Thanks to research by Professors Francesco Picchioni and Ton Broekhuis of the Engineering and Technology Institute Groningen of the University of Groningen, a method has been developed with which rubber from old tires can be reused in new products. The companies New Born Rubber and FP Products Holding are now further developing the concept with the input from the researchers of the University. A test installation will be constructed and product technology will be developed. It has been awarded a substantial subsidy of more than €1.3 million.
The growing piles of used car and bicycle tires constitute a worldwide environmental problem. Up to now, there is no technology for recycling the hard rubber of these old tires and using it in high-quality applications. That is why piles of old tires are often incinerated, causing massive environmental damage to the climate.
In the laboratory, the collaborating partners found a solution in which vulcanized rubber is largely broken down by applying high pressure. The result of this process is a new and elastic rubber that can be converted to raw materials and new products on a large industrial scale. Moreover, making tires into a circular end product can make an essential contribution to solving a major environmental problem.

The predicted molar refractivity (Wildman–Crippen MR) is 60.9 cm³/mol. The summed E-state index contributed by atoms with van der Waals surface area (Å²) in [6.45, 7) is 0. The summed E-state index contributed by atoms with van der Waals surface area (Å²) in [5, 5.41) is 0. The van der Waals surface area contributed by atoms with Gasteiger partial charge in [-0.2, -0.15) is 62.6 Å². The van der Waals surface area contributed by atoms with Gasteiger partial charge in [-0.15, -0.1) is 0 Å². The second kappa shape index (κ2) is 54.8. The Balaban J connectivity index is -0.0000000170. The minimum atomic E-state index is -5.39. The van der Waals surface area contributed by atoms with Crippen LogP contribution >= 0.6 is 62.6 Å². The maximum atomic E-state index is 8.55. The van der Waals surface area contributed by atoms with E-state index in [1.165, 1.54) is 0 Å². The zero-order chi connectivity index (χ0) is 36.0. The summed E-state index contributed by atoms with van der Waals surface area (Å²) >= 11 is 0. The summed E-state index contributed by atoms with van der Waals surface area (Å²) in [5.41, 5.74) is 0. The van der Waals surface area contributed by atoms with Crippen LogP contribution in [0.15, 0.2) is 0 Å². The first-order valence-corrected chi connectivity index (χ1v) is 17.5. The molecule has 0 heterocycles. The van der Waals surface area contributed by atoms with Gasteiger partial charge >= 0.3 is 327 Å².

New Born Rubber will build test facilities and develop the technology for processing old car and bicycle tires into new end products. It is expected to generate employment in the region and a large increase in turnover for the companies involved. The project has been granted a substantial subsidy of over € 1.1 million by the European Regional Development Fund (ERDF). The province of Groningen will also contribute € 248,000. Francesco Picchioni will remain involved in the follow-up research.
The Groningen Research Institute of Pharmacy (GRIP) spin-off company PureIMS has won the LIFE Science Innovation Award
Yesterday, a team of RUG students won the European Rover Challenge in Poland, a three-day competition in which student teams from all over the world compete.
BirdEyes is the Centre for Global and Ecological Change initiated by, among other partners, FSE and Campus Fryslân
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